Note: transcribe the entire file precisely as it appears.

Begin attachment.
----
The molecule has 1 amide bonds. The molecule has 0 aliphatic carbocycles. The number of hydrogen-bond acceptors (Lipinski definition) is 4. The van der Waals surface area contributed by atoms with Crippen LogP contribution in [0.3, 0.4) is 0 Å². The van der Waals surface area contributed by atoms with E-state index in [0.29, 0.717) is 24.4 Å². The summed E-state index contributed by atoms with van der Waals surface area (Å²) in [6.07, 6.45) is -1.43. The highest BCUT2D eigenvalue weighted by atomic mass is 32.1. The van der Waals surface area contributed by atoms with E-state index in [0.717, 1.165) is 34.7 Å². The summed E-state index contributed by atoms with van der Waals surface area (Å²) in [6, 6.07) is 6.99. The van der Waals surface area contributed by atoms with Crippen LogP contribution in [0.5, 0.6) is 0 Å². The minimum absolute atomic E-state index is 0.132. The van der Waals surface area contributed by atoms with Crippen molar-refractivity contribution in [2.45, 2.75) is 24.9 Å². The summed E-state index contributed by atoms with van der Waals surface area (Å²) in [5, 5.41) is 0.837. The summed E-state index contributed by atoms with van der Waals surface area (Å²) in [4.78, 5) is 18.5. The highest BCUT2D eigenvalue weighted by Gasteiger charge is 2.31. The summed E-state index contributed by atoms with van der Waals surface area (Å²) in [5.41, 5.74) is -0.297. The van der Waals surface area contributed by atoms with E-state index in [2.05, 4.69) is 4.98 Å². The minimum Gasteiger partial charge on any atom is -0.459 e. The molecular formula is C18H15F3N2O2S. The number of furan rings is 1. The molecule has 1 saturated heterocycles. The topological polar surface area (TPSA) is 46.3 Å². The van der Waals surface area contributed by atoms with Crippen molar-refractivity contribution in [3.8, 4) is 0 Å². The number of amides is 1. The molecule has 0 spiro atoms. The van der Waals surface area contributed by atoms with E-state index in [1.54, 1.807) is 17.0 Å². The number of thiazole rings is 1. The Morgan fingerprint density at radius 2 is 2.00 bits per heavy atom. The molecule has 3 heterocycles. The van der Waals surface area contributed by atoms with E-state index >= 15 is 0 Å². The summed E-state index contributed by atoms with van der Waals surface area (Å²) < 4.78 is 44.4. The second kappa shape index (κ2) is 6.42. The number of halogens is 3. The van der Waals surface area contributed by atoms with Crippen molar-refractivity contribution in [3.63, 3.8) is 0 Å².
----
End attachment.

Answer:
The molecule has 1 amide bonds. The molecule has 0 aliphatic carbocycles. The number of hydrogen-bond acceptors (Lipinski definition) is 4. The van der Waals surface area contributed by atoms with Crippen LogP contribution in [0.3, 0.4) is 0 Å². The van der Waals surface area contributed by atoms with E-state index in [0.29, 0.717) is 24.4 Å². The summed E-state index contributed by atoms with van der Waals surface area (Å²) in [6.07, 6.45) is -1.43. The highest BCUT2D eigenvalue weighted by atomic mass is 32.1. The van der Waals surface area contributed by atoms with E-state index in [0.717, 1.165) is 34.7 Å². The summed E-state index contributed by atoms with van der Waals surface area (Å²) in [6, 6.07) is 6.99. The van der Waals surface area contributed by atoms with Crippen LogP contribution in [0.5, 0.6) is 0 Å². The minimum absolute atomic E-state index is 0.132. The van der Waals surface area contributed by atoms with Crippen molar-refractivity contribution in [2.45, 2.75) is 24.9 Å². The summed E-state index contributed by atoms with van der Waals surface area (Å²) in [5, 5.41) is 0.837. The summed E-state index contributed by atoms with van der Waals surface area (Å²) in [4.78, 5) is 18.5. The highest BCUT2D eigenvalue weighted by Gasteiger charge is 2.31. The summed E-state index contributed by atoms with van der Waals surface area (Å²) in [5.41, 5.74) is -0.297. The van der Waals surface area contributed by atoms with E-state index in [2.05, 4.69) is 4.98 Å². The minimum Gasteiger partial charge on any atom is -0.459 e. The molecular formula is C18H15F3N2O2S. The number of furan rings is 1. The molecule has 1 saturated heterocycles. The topological polar surface area (TPSA) is 46.3 Å². The van der Waals surface area contributed by atoms with Crippen molar-refractivity contribution in [3.8, 4) is 0 Å². The number of amides is 1. The molecule has 0 spiro atoms. The van der Waals surface area contributed by atoms with E-state index in [1.54, 1.807) is 17.0 Å². The number of thiazole rings is 1. The Morgan fingerprint density at radius 2 is 2.00 bits per heavy atom. The molecule has 3 heterocycles. The van der Waals surface area contributed by atoms with E-state index >= 15 is 0 Å². The summed E-state index contributed by atoms with van der Waals surface area (Å²) < 4.78 is 44.4. The second kappa shape index (κ2) is 6.42. The number of halogens is 3. The van der Waals surface area contributed by atoms with Crippen molar-refractivity contribution in [3.63, 3.8) is 0 Å².